Statistics Canada uses a process of ‘seasonal adjustment’ to update its data to compensate for these type of predictable changes. However if one looks at the unadjusted data from previous years, it shows how drastically things can change in the summer.
To understand how Statistics Canada made this big mistake, it is important to see how the agency collects its highly influential jobs data. To collect data for the monthly labour force survey, the surveyors have to go and knock on the door of 56,000 Canadian homes, which are chosen from the latest census data. They then quiz their inhabitants about their working lives.
Usually starting after the 15th of every month, the interviews take place during the same week every month. The answers are then analyzed and compared to baseline data on population and job market and then transformed into “representative” samples of the entire country. The answers are “weighted” to ensure they accurately represent their age, gender, occupation and where they live.
It is at this point that there is a big room for error. So that 56,000 people can accurately reflect the working lives of more than 34 million Canadians, the surveyors have to compare them against a baseline set of data of the entire Canadian population. The census provides these numbers – local population counts, numbers of workers in different age groups, number of people working in various industries etc. Whereas the labour force survey is done every month, the census is updated only once in five years. As a result Statistics Canada has to estimate the changes happening to the population and the job market in the intervening years.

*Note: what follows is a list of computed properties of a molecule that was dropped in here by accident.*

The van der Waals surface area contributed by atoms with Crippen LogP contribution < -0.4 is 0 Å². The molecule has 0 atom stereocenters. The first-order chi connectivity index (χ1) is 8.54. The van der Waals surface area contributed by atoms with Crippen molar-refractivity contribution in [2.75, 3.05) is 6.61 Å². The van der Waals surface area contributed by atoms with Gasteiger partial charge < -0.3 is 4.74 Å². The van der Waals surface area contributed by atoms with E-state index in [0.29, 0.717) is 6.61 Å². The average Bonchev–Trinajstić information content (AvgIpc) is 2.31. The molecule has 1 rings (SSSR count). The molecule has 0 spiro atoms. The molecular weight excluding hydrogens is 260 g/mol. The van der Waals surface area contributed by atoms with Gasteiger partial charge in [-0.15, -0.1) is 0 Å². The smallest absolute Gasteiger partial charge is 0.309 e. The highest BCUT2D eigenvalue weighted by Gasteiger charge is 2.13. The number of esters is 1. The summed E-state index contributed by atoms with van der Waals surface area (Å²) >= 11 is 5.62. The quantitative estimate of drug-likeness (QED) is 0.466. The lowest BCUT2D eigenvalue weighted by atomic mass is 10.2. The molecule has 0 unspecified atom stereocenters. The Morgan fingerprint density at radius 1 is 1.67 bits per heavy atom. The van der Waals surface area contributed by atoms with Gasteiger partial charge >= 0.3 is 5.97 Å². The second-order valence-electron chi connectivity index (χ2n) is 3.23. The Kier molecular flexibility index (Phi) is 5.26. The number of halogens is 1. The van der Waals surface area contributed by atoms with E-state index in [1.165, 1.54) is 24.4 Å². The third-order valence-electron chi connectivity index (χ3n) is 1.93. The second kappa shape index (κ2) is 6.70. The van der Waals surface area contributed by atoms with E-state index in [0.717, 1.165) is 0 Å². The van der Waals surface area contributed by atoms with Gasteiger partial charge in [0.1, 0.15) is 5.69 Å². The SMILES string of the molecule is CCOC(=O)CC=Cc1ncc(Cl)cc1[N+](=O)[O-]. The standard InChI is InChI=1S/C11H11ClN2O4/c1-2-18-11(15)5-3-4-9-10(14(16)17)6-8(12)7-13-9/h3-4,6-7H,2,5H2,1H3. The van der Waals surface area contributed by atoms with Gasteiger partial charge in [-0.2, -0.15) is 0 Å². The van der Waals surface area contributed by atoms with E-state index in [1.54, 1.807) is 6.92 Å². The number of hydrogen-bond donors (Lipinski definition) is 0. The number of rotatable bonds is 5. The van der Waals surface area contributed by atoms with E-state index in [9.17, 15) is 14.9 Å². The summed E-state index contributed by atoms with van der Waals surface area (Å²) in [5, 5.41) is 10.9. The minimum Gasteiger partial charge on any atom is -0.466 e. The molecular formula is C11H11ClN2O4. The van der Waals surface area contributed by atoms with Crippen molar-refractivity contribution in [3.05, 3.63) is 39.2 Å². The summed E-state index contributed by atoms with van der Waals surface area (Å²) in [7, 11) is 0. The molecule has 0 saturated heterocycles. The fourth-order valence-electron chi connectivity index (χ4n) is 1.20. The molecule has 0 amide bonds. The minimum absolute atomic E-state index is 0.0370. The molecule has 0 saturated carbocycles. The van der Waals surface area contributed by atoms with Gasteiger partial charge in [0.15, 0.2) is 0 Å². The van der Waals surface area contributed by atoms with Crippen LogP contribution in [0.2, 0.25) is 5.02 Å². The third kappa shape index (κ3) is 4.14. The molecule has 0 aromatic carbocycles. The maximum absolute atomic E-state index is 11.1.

And when the new census comes out, it takes time for Statistics Canada to update all of its statistical models and past data. It can take several years from the time the most recent census is released to the time they can be input back into the employment data. And the further we get from the previous census, the more guess work has to be done by Statistics Canada. The monthly job surveys of 2014 are using data based off the 2006 census. This implies that Statistics Canada is comparing the answers of 56,000 Canadians in July to a situation in Canada eight years ago and then taking a guess on how things have changed. This process will obviously leave a significant room for error, especially in those parts of Canada where there have been major population changes or industrial upheavals.